Lone Tree resident Hannah Bailey was waiting in a Boston Marathon medical tent for treatment for a runner’s injury when the bombs detonated.
Bailey, 37, a stay-at-home mother, had crossed the finish line at the Boston Marathon at 2:09 p.m. April 15. The bombs exploded seconds apart at 2:49 p.m.
“I was lying there on the cot when I heard the first explosion go off,” Bailey said. “Very quickly after that, I heard the doctor say, ‘We need to get these people up and out of here. We’ve got people coming in.’
“They very quickly discharged me. As soon as I walked out of the medics’ tent, first responders were trying to get by. It was just mass chaos.”
Three people were killed and more than 170 injured during the dual blasts. Authorities still are seeking suspects. But standing outside the tent, Bailey didn’t know any of that yet.
“I knew something had happened but didn’t quite understand what it was until I heard somebody on their cell phone saying, ‘Explosion. Don’t come to Boston.’
“As soon as I knew something had gone wrong, I felt absolute panic and fear because I didn’t know where my family was,” she said.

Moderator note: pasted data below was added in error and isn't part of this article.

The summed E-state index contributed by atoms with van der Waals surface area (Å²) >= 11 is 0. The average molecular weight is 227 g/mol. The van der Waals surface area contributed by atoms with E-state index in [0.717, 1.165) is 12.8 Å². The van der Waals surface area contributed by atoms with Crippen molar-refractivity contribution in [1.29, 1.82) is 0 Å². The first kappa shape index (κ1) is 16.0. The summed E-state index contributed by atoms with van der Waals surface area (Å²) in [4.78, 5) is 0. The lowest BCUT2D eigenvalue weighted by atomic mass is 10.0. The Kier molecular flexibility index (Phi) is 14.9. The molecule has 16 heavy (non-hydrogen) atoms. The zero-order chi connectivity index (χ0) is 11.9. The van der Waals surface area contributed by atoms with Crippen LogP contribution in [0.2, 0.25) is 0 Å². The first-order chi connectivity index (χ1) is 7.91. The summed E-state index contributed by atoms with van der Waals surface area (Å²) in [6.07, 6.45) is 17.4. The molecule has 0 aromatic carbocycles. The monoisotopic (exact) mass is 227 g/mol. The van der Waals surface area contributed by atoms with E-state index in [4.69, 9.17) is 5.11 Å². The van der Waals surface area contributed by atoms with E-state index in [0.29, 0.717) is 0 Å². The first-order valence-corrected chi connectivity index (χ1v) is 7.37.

That wasn’t an easy task. Bailey’s bag, including her cell phone, was a city block away. She couldn’t call her husband Nick and best friend Melissa, both of whom were in Boston.
“People were running everywhere,” she said. “It was very difficult to find my family because of the chaos. I was just praying they would be OK.”
She found them, safe and sound, about half an hour later.
Though Bailey didn’t witness the horrific injuries many of the 170-plus victims suffered, she described the experience as “very terrifying.”
Like most of the thousands who run in the world’s oldest annual marathon, participating in the event was her long-held dream.
“When I started running 2½ years ago, all I wanted to do was run Boston,” she said. “I thought it would be so neat to one day be able to qualify.
“In the end, it didn’t quite end up exactly as I thought.”
Boston was her eighth marathon. It will not be her last.
“I am not deterred at all,” she said. “There are evil people in this world, and it’s too bad that has to exist, but we have to live, and we have to live by faith.”